Justice is generally understood to mean ‘putting everything in its rightful place,’ and in the context of Sharī‘ah as ‘giving everyone his or her entitlement.’ Islam’s unqualified commitment to impartial justice is manifested in numerous places in the Qur’ān. We also note the Qur’ānic conception of justice is neither rigid nor rule-bound but open to a variety of considerations. This can be seen in various places in the text of such concepts as ma‘rūf (decent, fair, customary) and ihsān (equity, the doing of good) next to ‘adl (justice). The Qur’ān and Sunnah also integrate intuitive insight (firāsah) and considerations of a just policy (siyāsah shar‘iyyah) into its vision of justice. Moreover, Sharī‘ah validates ijtihād bi’l-ra’y (opinion-based legal judgement) as a basis of adjudication in the absence of a clear text. When the judge adjudicates on the basis of ijtihād, he relies not only on his understanding of Sharī‘ah but also his conscience, insight and experience. This is equivalent to saying that equity and fairness constitute important ingredients of both ijtihād and ‘adl in Islam. Mohammad Hashim Kemali, Shari‘ah Law: An Introduction (Oxford, England: Oneworld, 2008): 199-200.

The Prophet Muhammad appears to have had a keen sense of justice, publicizing widespread inequity and oppression in and around Mecca: a new if not stricter standard of justice was needed to address questions of fairness and exploitation not beholden to tribal status and the privileges of wealth. Whatever dimensions of justice were part of the bedouin ethic of muruwwa in the Jahiliyya, they precipitously declined in the time and place of Muhammad, hence the Meccan revelations regarding the treatment of orphans and the plight of the poor. The Qur’ān evidences the urgency of addressing issues that fall under the rubric of socio-economic or distributive justice, rebuking those who have greedily consumed their inheritance while loving wealth ‘with a passion’ (89: 19-20). Moreover, the enshrinement of zakāt (alms-giving) as the third pillar of practice in Islam makes this duty integral to Muslim identity, effectively institutionalizing a ‘right’ for the needy and deprived to a share in the community’s wealth: no longer would the provision of basic material needs be at the whim or discretion of tribal chiefs. In addition to this compulsory obligation, Muslims of sufficient means are expected to practice voluntary charitable giving (sadaqah). The Qur’ān’s ill-understood opposition to usury (ribā) further illustrates the attempt to deal with problems of distributive justice (as Rosen remarks, the term 'more accurately refers to any form of unjust enrichment').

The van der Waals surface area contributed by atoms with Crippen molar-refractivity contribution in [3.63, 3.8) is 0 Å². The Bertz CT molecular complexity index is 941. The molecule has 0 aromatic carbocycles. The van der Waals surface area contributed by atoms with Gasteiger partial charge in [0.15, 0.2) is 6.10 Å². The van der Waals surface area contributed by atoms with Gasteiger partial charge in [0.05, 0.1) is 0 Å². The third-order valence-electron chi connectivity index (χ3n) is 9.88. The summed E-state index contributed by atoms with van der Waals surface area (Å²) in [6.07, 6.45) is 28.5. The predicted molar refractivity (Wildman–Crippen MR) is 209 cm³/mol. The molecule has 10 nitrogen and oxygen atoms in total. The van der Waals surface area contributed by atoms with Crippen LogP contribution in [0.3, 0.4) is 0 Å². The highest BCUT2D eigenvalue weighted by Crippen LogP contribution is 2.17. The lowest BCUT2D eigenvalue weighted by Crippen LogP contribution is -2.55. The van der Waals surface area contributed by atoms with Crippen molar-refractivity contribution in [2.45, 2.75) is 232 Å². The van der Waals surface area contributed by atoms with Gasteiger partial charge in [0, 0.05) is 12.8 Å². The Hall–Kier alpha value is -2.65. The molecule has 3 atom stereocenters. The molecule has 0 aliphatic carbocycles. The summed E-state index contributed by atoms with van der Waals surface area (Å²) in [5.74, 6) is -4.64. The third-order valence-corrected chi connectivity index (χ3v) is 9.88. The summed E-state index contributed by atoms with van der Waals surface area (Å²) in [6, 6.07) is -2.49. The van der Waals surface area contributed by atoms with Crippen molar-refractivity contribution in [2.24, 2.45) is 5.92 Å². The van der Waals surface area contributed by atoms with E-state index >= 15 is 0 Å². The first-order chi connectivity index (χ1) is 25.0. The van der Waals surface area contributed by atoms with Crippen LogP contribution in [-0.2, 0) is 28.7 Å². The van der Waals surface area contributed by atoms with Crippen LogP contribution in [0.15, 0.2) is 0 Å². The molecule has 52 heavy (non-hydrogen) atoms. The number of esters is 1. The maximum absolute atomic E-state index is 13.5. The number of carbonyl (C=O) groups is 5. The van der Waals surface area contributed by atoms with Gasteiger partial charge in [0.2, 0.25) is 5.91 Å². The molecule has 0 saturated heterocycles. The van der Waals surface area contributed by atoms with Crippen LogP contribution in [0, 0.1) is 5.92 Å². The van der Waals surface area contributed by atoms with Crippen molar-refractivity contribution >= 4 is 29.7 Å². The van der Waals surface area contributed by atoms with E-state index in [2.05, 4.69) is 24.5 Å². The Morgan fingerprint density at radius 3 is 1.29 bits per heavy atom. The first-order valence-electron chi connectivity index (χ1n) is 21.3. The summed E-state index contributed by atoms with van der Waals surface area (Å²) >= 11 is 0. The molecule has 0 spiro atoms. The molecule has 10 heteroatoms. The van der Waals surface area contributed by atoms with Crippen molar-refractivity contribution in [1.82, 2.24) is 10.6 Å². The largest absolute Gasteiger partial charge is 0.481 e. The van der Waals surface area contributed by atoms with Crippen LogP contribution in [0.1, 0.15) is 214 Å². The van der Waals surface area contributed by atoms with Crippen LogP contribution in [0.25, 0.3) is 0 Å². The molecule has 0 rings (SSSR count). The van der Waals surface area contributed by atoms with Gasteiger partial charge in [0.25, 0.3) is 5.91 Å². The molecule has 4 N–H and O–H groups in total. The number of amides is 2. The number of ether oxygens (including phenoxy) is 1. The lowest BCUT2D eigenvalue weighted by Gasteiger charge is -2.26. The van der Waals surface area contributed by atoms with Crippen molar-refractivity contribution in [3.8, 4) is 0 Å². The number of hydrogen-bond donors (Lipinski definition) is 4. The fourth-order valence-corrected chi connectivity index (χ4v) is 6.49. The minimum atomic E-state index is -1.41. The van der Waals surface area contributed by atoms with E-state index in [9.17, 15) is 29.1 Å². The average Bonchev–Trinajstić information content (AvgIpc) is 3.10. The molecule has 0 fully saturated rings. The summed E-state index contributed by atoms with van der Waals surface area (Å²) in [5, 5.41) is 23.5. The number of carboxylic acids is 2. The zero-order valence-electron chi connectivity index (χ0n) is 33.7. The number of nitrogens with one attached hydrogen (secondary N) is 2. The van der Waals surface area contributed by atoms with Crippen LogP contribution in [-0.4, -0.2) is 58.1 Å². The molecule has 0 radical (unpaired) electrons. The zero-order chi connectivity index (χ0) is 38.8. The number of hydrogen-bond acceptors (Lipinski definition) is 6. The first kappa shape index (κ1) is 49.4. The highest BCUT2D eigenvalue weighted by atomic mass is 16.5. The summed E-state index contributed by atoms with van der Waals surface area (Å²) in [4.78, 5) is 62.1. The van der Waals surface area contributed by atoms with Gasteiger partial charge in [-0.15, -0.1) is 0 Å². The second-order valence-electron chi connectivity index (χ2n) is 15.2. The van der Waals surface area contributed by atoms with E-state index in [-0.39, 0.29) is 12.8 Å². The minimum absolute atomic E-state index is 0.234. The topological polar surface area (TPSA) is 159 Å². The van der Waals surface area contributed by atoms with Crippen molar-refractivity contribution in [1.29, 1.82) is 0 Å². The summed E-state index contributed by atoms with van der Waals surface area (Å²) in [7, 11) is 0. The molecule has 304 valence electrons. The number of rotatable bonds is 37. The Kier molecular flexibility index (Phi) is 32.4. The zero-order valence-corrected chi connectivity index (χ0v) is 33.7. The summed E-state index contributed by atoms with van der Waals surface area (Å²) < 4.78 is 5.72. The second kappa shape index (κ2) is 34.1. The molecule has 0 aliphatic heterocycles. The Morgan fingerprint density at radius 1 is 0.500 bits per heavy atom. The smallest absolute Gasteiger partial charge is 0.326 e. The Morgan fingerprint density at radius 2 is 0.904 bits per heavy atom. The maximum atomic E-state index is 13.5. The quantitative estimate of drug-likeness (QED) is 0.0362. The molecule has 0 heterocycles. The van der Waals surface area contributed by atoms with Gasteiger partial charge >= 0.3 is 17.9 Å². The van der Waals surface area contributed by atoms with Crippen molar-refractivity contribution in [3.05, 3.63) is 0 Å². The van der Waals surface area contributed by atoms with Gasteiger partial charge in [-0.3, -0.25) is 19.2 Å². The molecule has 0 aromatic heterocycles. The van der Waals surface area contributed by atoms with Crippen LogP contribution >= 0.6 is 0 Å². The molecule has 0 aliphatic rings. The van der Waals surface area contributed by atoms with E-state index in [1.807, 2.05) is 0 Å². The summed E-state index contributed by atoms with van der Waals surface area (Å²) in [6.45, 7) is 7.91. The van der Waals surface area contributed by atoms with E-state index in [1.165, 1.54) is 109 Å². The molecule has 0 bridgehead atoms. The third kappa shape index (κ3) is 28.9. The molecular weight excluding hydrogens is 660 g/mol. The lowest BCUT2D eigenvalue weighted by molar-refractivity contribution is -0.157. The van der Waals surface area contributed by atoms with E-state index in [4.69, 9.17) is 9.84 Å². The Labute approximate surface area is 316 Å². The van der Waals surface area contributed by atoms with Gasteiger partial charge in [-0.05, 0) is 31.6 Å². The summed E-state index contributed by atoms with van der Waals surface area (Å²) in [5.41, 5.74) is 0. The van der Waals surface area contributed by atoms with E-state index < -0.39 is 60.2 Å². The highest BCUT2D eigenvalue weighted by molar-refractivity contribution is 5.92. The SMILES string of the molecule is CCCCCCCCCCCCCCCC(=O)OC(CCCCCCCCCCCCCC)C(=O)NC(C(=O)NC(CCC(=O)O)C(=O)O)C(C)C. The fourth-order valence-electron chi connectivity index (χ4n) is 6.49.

Historically, questions of political justice were first broached in the Khārijite opposition to the Umayyad caliphate. The Khārijites invoked the doctrine of qadar (power; free will, thus the corollary proposition that each individual is responsible for his or her acts) against the Umayyad rulers’ attempt to legitimize their rule through the principles of ijma‘ (consensus, agreement) and bay‘ah (oath of allegiance), fortified with the theological doctrine of jabr (lit., compulsion; predestination; here in the sense that Umayyad rule was seen as ordained by God). The ‘absolute justice of God’ was one of the five tenets of Mu‘tazilite kalām (theology), unremarkable as such until we learn that it was bound up with debates over the nature of evil and injustice, including the metaphysical and ethical scope of man’s free agency. The Mu‘tazilites even took to referring to themselves as ‘The People of Justice and Unity.’ The pursuit and realization of justice for the Mu‘tazilah was both determined and constrained by the powers of reason (‘aql).